robots stand ready to disarm bombs. cameras watch every nook and cranny. surveillance cameras at every angle will allow police to see everything going on inside the stadium. and outside, as well. the video is streamed to command centers throughout the area that would have to respond. >> it's really, really important to get ahead of these things. and to actually prevent them before they occur. prepare for the worst. expect the best. >> reporter: that's how law enforcement hopes to win. for "nightline," pierre thomas, abc news, indianapolis. >> super security. thanks to pierre thomas for that. just ahead, the quarterback everyone's talking about. tim tebow. he goes one-on-one with espn's hannah storm. >> why do you think that you're so polarizing? >> i think a little bit has to do with, you know, my faith. whee wheeeeeeeeeeeee! wheeeeeeeeeeee! whee whee wheeeeeeeeeeee-he-he-heeeeee! whee whee wheeeeeeeeeeee!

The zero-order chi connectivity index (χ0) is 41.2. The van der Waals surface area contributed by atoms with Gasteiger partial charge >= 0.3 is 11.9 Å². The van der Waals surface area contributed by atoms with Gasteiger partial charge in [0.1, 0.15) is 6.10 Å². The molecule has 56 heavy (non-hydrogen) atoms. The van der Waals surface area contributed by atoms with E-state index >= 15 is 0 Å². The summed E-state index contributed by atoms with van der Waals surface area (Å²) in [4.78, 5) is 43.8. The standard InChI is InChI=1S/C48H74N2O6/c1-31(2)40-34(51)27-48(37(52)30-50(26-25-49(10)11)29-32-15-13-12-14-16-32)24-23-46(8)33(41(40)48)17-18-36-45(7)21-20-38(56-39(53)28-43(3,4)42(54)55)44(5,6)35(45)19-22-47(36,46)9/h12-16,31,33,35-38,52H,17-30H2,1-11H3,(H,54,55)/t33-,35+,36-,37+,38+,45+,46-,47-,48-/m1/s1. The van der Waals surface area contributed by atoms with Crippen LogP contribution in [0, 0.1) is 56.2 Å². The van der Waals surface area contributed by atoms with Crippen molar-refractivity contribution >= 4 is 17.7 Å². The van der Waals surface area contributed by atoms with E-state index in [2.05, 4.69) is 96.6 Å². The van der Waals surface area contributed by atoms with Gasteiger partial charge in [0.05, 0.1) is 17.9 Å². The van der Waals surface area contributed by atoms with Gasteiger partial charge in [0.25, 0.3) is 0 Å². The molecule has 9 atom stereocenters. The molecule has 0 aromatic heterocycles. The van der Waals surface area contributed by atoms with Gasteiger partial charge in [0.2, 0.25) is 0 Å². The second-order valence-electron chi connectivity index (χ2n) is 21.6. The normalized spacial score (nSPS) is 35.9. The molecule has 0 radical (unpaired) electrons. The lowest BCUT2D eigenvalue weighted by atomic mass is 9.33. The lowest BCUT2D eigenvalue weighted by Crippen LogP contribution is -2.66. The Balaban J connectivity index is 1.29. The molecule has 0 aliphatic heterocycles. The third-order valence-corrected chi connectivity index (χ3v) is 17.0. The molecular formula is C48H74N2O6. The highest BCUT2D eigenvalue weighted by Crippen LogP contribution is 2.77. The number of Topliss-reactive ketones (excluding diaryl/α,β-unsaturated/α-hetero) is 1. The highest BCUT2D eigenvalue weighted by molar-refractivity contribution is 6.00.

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"nightline" continues from washington, with terry moran. >> for a lot of people, football is religion. but with his expressions of christian faith, on and off the field, and his breathtaking come-from-behind wins, nfl quarterback tim tebow has single handedly changed the national conversation, about spirituality and sports. tonight, tim tebow goes one-on-one with hannah storm of our sister network, espn. >> thanks, terry. tim tebow may not have led h hi denver broncos to the super bowl this sunday. but that doesn't mean he didn't have an extraordinary year. crossing over from nfl star to cultural phenomenon. today, i had a chance to sit down with him for a wide-ranging interview, about football, family and faith. he's only 24 years old. but in just his second season in